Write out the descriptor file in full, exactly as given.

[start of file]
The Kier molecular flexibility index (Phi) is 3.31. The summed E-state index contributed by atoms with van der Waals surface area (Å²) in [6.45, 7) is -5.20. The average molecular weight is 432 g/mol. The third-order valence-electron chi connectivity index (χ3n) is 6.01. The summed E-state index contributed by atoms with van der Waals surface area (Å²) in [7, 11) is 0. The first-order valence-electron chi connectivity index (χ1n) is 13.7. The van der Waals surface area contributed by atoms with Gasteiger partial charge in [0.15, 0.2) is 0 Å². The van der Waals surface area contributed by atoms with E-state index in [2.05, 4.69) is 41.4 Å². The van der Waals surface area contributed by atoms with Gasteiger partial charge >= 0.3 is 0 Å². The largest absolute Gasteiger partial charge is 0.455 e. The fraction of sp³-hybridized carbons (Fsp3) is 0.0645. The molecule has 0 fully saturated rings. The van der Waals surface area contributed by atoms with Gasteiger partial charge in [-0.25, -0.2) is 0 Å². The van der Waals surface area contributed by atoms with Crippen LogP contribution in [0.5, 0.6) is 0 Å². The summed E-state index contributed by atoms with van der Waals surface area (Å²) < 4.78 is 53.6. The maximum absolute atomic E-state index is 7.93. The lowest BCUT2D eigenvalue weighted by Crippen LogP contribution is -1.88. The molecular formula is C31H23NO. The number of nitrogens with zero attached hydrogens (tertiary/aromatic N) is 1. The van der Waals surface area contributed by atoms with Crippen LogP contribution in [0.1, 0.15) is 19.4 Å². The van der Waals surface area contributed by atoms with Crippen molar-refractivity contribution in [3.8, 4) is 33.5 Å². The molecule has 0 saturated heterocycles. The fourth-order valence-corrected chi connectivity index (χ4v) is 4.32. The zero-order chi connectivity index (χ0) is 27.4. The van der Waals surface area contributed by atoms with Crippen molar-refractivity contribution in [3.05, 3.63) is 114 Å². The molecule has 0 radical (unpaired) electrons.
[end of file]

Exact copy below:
The Kier molecular flexibility index (Phi) is 3.31. The summed E-state index contributed by atoms with van der Waals surface area (Å²) in [6.45, 7) is -5.20. The average molecular weight is 432 g/mol. The third-order valence-electron chi connectivity index (χ3n) is 6.01. The summed E-state index contributed by atoms with van der Waals surface area (Å²) in [7, 11) is 0. The first-order valence-electron chi connectivity index (χ1n) is 13.7. The van der Waals surface area contributed by atoms with Gasteiger partial charge in [0.15, 0.2) is 0 Å². The van der Waals surface area contributed by atoms with E-state index in [2.05, 4.69) is 41.4 Å². The van der Waals surface area contributed by atoms with Gasteiger partial charge >= 0.3 is 0 Å². The largest absolute Gasteiger partial charge is 0.455 e. The fraction of sp³-hybridized carbons (Fsp3) is 0.0645. The molecule has 0 fully saturated rings. The van der Waals surface area contributed by atoms with Gasteiger partial charge in [-0.25, -0.2) is 0 Å². The van der Waals surface area contributed by atoms with Crippen LogP contribution in [0.5, 0.6) is 0 Å². The summed E-state index contributed by atoms with van der Waals surface area (Å²) < 4.78 is 53.6. The maximum absolute atomic E-state index is 7.93. The lowest BCUT2D eigenvalue weighted by Crippen LogP contribution is -1.88. The molecular formula is C31H23NO. The number of nitrogens with zero attached hydrogens (tertiary/aromatic N) is 1. The van der Waals surface area contributed by atoms with Crippen LogP contribution in [0.1, 0.15) is 19.4 Å². The van der Waals surface area contributed by atoms with Crippen molar-refractivity contribution in [3.8, 4) is 33.5 Å². The molecule has 0 saturated heterocycles. The fourth-order valence-corrected chi connectivity index (χ4v) is 4.32. The zero-order chi connectivity index (χ0) is 27.4. The van der Waals surface area contributed by atoms with Crippen molar-refractivity contribution in [3.05, 3.63) is 114 Å². The molecule has 0 radical (unpaired) electrons.